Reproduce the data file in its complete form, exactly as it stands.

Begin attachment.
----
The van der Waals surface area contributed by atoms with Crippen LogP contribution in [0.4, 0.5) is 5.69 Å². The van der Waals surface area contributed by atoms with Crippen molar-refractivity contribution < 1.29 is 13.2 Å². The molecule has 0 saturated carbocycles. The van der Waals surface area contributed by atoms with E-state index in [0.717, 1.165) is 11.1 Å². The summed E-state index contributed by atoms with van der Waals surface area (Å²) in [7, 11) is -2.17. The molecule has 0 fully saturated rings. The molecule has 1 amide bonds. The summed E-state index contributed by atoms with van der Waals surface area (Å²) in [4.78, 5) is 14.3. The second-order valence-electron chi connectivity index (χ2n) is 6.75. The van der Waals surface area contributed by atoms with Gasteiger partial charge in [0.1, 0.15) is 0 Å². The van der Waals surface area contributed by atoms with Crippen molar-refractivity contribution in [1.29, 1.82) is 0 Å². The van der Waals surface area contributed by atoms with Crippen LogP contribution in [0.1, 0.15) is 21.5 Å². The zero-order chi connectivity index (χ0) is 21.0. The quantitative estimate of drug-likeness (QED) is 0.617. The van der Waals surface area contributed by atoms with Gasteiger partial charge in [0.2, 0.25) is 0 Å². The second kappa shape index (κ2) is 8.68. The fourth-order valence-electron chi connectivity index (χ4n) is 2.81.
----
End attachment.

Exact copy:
The van der Waals surface area contributed by atoms with Crippen LogP contribution in [0.4, 0.5) is 5.69 Å². The van der Waals surface area contributed by atoms with Crippen molar-refractivity contribution < 1.29 is 13.2 Å². The molecule has 0 saturated carbocycles. The van der Waals surface area contributed by atoms with E-state index in [0.717, 1.165) is 11.1 Å². The summed E-state index contributed by atoms with van der Waals surface area (Å²) in [7, 11) is -2.17. The molecule has 0 fully saturated rings. The molecule has 1 amide bonds. The summed E-state index contributed by atoms with van der Waals surface area (Å²) in [4.78, 5) is 14.3. The second-order valence-electron chi connectivity index (χ2n) is 6.75. The van der Waals surface area contributed by atoms with Gasteiger partial charge in [0.1, 0.15) is 0 Å². The van der Waals surface area contributed by atoms with Crippen molar-refractivity contribution in [1.29, 1.82) is 0 Å². The van der Waals surface area contributed by atoms with Crippen LogP contribution in [0.1, 0.15) is 21.5 Å². The zero-order chi connectivity index (χ0) is 21.0. The quantitative estimate of drug-likeness (QED) is 0.617. The van der Waals surface area contributed by atoms with Gasteiger partial charge in [0.2, 0.25) is 0 Å². The second kappa shape index (κ2) is 8.68. The fourth-order valence-electron chi connectivity index (χ4n) is 2.81.